|Art by Norman Kelly copyright 2008|
Sat., Sept. 15, 2012
Patti asked me to offer some context for the art and objects placed in the auditorium and the atrium area. So, a little background about 3 things: the artifacts, the cubes, and the phrenology heads.
The artifacts. Early in 2008, Tom asked me about commissioning a collage that would riff on his brain scan films, which he found to be very cool and very interesting. Which I found to be creepy and overly scientific.
We kept talking and more material surfaced: in addition to the films showing lateral and vertical slices of his brain on grids, we had dark spots in the brain, MRI beeps that sound like Steve Reich or John Cage, the book A Journey Round My Skull by a Hungarian writer describing his own brain surgery, holiday seizures, books by Oliver Sachs, a horror movie poster, zipperhead scars, 16th and 17th century wonder cabinets, the man with the face tattoo, Tom and Patti’s collection of phrenology heads and brains in various media, and a lot more.
It began to feel like this story called for something bigger than a two-dimensional collage—something that spoke to the brain function and illness, but also to family, community, and adaptability, and that would illustrate an irreverent sense of humor and quirky aesthetic. So, to our idea palette we added a shipment of plastic “fourth quality” medical teaching skulls, then contacted a slew of artists and family members, and, stirred. In the end, we created a sort of walk-in Wonder Cabinet of curiosities and named it Cranial Vault—a multisensory, mixed-up media, intergenerational, very alternative, multiple artist exhibit that we installed in the gallery upstairs and later at a café in Silver Spring.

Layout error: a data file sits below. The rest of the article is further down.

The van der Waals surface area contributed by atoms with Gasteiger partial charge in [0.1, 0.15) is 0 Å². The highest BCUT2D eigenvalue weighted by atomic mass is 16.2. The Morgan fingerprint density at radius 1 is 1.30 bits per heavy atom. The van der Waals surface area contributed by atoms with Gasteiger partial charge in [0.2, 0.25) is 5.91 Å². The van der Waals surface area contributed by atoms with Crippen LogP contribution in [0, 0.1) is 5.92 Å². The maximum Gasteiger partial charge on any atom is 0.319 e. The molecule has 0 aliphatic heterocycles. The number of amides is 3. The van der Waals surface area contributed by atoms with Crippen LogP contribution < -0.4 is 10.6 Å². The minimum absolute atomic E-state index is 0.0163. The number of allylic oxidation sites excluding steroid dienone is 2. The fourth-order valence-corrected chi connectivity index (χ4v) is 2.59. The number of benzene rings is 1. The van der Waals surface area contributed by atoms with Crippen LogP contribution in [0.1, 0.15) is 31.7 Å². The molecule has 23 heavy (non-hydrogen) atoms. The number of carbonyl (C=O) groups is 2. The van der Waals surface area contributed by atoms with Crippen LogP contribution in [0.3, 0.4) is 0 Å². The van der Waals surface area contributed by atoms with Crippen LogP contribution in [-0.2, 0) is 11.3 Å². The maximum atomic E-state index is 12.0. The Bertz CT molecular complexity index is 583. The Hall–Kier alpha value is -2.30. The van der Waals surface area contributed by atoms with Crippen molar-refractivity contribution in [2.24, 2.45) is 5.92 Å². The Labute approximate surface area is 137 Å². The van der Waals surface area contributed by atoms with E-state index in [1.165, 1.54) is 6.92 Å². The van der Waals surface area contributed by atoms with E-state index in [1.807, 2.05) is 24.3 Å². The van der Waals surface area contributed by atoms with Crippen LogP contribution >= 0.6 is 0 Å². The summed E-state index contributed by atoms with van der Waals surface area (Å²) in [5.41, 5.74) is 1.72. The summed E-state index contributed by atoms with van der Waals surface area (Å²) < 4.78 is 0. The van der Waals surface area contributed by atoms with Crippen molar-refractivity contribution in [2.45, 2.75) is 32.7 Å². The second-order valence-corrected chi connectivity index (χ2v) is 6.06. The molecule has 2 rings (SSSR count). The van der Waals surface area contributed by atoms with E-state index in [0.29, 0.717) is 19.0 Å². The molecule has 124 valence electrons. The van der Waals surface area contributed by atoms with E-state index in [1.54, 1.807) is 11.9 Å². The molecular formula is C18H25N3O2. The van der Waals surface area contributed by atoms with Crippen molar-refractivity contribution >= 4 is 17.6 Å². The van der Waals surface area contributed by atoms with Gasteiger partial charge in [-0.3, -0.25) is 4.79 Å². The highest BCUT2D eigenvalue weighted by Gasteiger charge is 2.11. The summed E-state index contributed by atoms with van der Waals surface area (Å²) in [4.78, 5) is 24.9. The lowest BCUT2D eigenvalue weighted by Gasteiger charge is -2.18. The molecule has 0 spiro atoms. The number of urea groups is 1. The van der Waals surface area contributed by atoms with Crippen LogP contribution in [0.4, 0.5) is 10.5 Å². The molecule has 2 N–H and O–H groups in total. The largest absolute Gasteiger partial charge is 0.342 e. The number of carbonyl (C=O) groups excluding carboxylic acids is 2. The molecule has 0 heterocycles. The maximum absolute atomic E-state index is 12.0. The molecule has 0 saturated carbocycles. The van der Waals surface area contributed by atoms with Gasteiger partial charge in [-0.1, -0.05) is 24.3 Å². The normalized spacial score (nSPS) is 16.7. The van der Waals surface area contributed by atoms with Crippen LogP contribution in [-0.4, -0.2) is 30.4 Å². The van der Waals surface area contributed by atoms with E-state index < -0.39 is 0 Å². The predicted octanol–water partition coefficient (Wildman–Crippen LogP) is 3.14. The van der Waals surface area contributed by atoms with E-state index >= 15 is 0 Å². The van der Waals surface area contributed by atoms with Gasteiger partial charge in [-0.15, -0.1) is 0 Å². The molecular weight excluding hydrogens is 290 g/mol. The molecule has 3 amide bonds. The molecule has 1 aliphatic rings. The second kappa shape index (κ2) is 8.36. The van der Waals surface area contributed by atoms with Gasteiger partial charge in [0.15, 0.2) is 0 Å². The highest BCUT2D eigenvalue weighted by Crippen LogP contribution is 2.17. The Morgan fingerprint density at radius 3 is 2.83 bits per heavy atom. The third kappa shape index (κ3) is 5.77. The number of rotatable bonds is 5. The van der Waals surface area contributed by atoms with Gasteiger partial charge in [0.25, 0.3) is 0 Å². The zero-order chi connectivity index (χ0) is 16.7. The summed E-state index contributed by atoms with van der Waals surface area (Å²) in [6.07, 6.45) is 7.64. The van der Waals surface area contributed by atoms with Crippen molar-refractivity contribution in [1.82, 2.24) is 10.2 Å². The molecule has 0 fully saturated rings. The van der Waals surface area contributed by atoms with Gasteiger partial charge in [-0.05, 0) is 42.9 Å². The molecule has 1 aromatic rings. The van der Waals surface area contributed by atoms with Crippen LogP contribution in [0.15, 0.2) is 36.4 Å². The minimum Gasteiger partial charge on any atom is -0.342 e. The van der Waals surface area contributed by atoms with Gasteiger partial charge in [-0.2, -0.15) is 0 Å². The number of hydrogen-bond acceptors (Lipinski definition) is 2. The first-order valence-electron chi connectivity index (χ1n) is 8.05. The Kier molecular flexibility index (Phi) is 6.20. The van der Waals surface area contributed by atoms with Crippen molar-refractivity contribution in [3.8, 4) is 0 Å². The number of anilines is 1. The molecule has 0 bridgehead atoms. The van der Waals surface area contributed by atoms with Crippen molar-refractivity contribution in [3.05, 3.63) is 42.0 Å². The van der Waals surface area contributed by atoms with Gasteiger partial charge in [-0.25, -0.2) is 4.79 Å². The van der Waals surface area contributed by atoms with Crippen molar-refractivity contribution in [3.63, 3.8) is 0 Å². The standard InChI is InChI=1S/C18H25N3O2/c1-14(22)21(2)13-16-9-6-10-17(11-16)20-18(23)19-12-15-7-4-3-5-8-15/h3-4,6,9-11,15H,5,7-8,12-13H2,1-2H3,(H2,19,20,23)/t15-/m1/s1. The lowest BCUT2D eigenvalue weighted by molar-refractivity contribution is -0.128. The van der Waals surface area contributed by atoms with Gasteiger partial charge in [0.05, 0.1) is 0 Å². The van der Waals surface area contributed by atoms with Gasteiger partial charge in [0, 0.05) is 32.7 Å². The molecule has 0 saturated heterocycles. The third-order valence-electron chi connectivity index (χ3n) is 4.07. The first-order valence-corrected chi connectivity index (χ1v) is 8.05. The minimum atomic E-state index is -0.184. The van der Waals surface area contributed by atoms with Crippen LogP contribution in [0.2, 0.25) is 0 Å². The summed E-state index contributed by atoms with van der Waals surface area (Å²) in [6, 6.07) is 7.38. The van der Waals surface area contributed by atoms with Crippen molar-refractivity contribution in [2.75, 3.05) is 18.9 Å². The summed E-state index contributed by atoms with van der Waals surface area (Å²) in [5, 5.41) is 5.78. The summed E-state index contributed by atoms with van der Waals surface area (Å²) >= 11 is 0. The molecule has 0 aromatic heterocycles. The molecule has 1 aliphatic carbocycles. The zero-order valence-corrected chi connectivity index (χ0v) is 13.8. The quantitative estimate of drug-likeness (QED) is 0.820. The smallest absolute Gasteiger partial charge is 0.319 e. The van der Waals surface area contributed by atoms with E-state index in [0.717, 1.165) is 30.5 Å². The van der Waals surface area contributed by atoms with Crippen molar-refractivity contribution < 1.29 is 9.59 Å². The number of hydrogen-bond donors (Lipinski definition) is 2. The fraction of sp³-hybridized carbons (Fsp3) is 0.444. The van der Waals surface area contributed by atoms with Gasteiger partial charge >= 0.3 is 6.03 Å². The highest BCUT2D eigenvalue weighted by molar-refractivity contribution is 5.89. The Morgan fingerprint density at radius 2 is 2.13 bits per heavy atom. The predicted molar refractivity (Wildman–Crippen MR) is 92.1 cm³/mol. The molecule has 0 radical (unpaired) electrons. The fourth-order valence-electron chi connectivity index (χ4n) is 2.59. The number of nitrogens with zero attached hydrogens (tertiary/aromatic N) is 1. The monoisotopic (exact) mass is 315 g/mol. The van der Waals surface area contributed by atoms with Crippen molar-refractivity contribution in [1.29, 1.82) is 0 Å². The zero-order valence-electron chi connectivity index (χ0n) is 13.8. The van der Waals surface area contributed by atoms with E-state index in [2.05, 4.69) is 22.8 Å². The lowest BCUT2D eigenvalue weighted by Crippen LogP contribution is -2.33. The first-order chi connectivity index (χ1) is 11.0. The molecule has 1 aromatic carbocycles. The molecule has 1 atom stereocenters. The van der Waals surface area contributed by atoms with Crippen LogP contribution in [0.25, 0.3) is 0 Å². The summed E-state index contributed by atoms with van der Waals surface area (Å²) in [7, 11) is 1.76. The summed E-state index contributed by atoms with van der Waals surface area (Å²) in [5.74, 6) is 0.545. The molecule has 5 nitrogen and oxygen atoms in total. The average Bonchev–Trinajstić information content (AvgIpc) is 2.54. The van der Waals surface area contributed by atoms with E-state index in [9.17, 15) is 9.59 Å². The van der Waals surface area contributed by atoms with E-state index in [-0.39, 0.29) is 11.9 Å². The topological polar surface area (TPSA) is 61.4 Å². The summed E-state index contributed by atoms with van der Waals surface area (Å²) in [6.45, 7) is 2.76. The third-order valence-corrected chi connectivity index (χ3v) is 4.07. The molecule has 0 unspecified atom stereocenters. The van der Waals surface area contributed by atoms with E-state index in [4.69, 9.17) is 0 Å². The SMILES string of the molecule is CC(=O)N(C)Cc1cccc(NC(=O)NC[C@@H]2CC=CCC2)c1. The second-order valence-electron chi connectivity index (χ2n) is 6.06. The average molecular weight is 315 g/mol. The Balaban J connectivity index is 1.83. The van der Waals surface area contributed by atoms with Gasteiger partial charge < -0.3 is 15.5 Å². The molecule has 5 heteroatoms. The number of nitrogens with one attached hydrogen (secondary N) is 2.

We’ve brought in some of these items today as remembrances and reminders—a set of beautiful and odd souvenirs to surprise and amaze you.
The cubes. This is a brand-new piece that Tom envisioned and described to me a few years ago. He asked his dad to have the open boxes fabricated in rebar. And he left it to someone (well, me I guess) to figure out how to procure and place glass globes inside. These are handblown glass fishingfloats made by an artist (Ana Willow Obermayr) in Portland.
The phrenology heads. Phrenology was a Victorian-era psuedoscience that involved measuring the skull and mapping sections of the brain to correlate with specific character traits. Tom’s cancer was in the left parietal lobe, which is strongly associated with disorders related to language processing and speech. For our exhibit in 2008, Tom and Patti’s friend Norman Kelly created a coloring book image and we made a zillion copies of it for visitors to Cranial Vault to fill in. These pages were later bound into a handmade book.
Norman has created a new Memorial PhrenHead—there are copies in your programs and in the atrium area afterwards—and we invite you to fill in these brains today with memories, thoughts, ideas and leave them in the baskets.
So, here I want to close with just one of the many passages Tom and I marked together in Frigyes Karinthy’s book and then a reflection. The passage is about the life-affirming connection between science and art and it feels like a fit for our creative partnership:
While I am a great admirer of science, I claim the respect of its representatives for what I must call my ‘artistic’ conception of life. Art is a complimentary source of truth, for it enlists the help of the imagination to carry mankind beyond a mere observation of facts. Real achievement is possible only when both work in association.”
After the service, I invite you to rediscover some of the “artifacts” and hope they might serve as conversation and connection points. As I reflect on the items we’ve collected and made over the years, I feel like they stand in for the weird and wonderful, cool and terrible, surprises we each can discover in the journey around our own lives. Our challenge is to greet them with an open mind and with flexibility, quiet courage, humility, and a willingness to embrace changing circumstances and a dynamic cycle of life’s new normals. Tom showed me that.